General:The Elder Scrolls< General
The Elder Scrolls (commonly abbreviated to TES) is a franchise created by Bethesda Softworks. Set on the vast continent of Tamriel, the award-winning Elder Scrolls video games are renowned for the level of unprecedented control given to the player over his or her character's destiny, establishing themselves as benchmarks in immersive, independently-living worlds for the RPG genre.
Franchise Title Origins
When Arena transitioned from an action combat game into an RPG, "The Elder Scrolls: Chapter I" was added to the title, not only to evoke that it was an RPG (which was a prerogative), but also to say that other Chapters would be "written into" these "Elder Scrolls" down the road; this system would have acted very much like Dungeons & Dragons campaign packs, with varying Chapters big and small being added to the original game over time (what today we would call an Expansions or Add-Ons). However, at the time of this thought experiment, the company really didn't have the infrastructure to implement and support such a system, and seemingly opted to designate future Chapters as being the mainline games of the series.[UOL 1]
A few Chapters were actually designed for Arena: whole adventures on the open ocean, reimplemented gladiatorial arenas, and a vampiric castle called Mournhold which was sort of like Ravenloft, which was originally The Elder Scrolls: Chapter II, before it was decided to make a brand new game instead of a campaign. Mournhold and Morrowind were still intended on being the setting of an Arena sequel, but this was changed very early in development, with things being moved to the Iliac Bay and Daggerfall for Chapter II instead.[UOL 1]
The main series consists of five games and their respective add-ons:
- The Elder Scrolls: Chapter I - Arena (1994)
- The Elder Scrolls: Chapter II - Daggerfall (1996)
- The Elder Scrolls III: Morrowind (2002)
- The Elder Scrolls IV: Oblivion (2006)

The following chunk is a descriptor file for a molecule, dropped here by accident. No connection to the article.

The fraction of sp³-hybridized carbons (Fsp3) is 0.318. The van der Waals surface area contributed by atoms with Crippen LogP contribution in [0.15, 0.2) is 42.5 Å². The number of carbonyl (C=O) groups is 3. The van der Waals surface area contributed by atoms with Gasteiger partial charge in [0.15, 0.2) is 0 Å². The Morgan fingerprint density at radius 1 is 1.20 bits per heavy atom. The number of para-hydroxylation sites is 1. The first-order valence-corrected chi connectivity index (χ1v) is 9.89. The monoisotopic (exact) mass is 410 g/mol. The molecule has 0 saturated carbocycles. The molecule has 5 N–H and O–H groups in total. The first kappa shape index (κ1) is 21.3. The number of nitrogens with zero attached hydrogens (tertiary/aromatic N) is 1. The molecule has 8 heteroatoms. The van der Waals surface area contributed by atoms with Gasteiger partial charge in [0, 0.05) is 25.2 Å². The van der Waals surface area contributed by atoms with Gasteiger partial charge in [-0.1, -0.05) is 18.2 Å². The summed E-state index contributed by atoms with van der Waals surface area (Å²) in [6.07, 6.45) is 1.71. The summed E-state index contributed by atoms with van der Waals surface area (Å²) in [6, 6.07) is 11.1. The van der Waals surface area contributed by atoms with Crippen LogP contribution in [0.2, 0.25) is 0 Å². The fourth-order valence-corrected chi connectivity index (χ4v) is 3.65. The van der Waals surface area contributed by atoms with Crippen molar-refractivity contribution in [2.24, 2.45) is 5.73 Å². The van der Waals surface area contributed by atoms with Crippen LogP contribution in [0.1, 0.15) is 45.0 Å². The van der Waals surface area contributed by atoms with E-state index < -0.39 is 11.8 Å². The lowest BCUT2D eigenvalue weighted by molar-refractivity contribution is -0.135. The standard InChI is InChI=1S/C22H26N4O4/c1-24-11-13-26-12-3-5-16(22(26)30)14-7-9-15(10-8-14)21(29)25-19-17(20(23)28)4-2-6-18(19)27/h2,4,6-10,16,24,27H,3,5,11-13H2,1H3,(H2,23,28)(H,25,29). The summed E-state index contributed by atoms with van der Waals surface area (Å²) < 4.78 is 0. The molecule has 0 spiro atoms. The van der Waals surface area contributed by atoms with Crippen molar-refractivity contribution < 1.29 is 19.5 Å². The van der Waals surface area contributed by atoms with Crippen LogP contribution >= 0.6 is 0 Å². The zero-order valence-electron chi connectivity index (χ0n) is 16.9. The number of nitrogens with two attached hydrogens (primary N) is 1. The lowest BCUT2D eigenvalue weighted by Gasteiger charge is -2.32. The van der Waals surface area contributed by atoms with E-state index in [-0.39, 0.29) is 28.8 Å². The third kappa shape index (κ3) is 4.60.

- The Elder Scrolls V: Skyrim (2011)
Apart from the central storyline, a wide range of spin-off games have been set within the world of The Elder Scrolls, including:
- An Elder Scrolls Legend: Battlespire (1997)
- The Elder Scrolls Adventures: Redguard (1998)
- The Elder Scrolls Travels: Stormhold (2003)
- The Elder Scrolls Travels: Dawnstar (2004)
- The Elder Scrolls Travels: Shadowkey (2004)
- The Elder Scrolls Travels: Oblivion (2006)
- The Elder Scrolls Online (2014-present)
- The Elder Scrolls Online: Morrowind (2017 / ESO Chapter)
- The Elder Scrolls Online: Summerset (2018 / ESO Chapter)
- The Elder Scrolls Online: Elsweyr (2019 / ESO Chapter)
- The Elder Scrolls Online: Greymoor (2020 / ESO Chapter)
- The Elder Scrolls Online: Blackwood (2021| / ESO Chapter)
- DLC Game Packs (2015-present / ESO DLC)
- The Elder Scrolls: Legends (2017-present)
- The Elder Scrolls: Legends Asia (2019-2020)
- The Elder Scrolls: Blades (2019-present)
There have also been a few games that were in development but have since been canceled:
The world of The Elder Scrolls is well-known for its attention to detail and realism, replete with an interconnected structure of various societies, cultures, and religions, each backed by a thorough historical basis, revealed to Elder Scrolls aficionados (who often assume the title of "loremaster") through in-game literature and deep, multi-tiered conversations.
- Black Marsh - homeland of the Argonians
- Cyrodiil - homeland of the Imperials and the extinct Ayleids
- Elsweyr - homeland of the Khajiit
- Hammerfell - homeland of the Redguards
- High Rock - homeland of the Bretons and Orcs
- Morrowind - homeland of the Dunmer and the presumed extinct Dwemer
- Skyrim - homeland of the Nords and Falmer
- Summerset Isles - homeland of the Altmer
- Valenwood - homeland of the Bosmer
Furthermore, many titles—especially An Elder Scrolls Legend: Battlespire, The Elder Scrolls IV: Oblivion, and The Elder Scrolls Online—take place partially within the alternate, Daedra-ruled, Planes of Oblivion.
While it is known that continents other than Tamriel exist, players have yet to visit them in any official game.
The Elder Scrolls Themselves
The Elder Scrolls (Kelle in the Dragon Language), also called the Aedric Prophecies (though the accuracy of that term is often disputed), are scrolls of unknown origin which simultaneously archive both past and future events. The number of the Scrolls is unknown not necessarily due to their immense quantity, but because the number itself is unknowable, as the Scrolls "do not exist in countable form". They are fragments of creation from outside time and space, and their use in divining prophecies is but a small part of their power. They simultaneously do not exist, yet always have existed.
Note: The following references are considered to be unofficial sources. They are included to round off this article and may not be authoritative or conclusive.